Cross Correlation is essentially convolution with the matrix flipped over the bottom-top diagonal. Flipping adds the Associativity to the operation. But in image processing, we do not flip it.
Convolution on RGB images
Now we have an n x n x 3 image and we convolve it with f x f x 3 filter. Thus we have a height, width and number of channels in any image and its filter. At any time, the number of channels in the image is same as the number of channels in the filter. The output of this convolution has width and height of (n - f + 1) and 1 channel.
A 3 channel image convolved with a three channel filter gives us a single channel output. But we are not restricted to just one filter. We can have multiple filters - each of which results in a new layer of the output. Thus, the number of channels in the input should be the same as the number of channels in each filter. And the number of filters is the same as the number of channels in the output.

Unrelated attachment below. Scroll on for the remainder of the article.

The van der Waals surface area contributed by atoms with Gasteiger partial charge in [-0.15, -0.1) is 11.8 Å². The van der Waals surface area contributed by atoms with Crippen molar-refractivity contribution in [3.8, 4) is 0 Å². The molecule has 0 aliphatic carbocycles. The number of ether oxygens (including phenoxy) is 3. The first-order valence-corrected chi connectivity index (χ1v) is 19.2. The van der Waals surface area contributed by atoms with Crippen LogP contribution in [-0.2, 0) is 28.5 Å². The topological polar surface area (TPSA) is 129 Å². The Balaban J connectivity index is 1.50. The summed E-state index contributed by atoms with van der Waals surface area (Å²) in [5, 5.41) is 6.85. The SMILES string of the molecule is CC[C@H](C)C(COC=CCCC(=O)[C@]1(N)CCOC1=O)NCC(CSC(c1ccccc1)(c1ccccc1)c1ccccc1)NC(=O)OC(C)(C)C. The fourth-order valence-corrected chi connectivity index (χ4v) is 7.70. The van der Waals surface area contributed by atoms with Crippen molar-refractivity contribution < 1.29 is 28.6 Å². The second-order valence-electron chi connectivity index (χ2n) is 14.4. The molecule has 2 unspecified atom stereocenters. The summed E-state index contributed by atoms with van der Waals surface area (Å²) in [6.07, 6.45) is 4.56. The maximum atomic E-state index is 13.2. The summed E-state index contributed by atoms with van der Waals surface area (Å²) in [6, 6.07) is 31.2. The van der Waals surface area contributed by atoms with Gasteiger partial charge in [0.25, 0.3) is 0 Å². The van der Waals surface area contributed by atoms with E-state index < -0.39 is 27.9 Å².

Thus, we start with 3 channel image and end up with multiple channels in the output. Each of these output channel represents some particular aspect of the image that is picked up by the corresponding filter. Hence it is also called a feature rather than a channel. In a real deep network, we also add a bias and a non linear activation function like RelU.
Pooling is essentially combining values into one value. We could have average pooling, max pooling, min pooling, etc. Thus a nxn input with pooling of fxf will generate (n/f)x(n/f) output. It has no parameters to learn.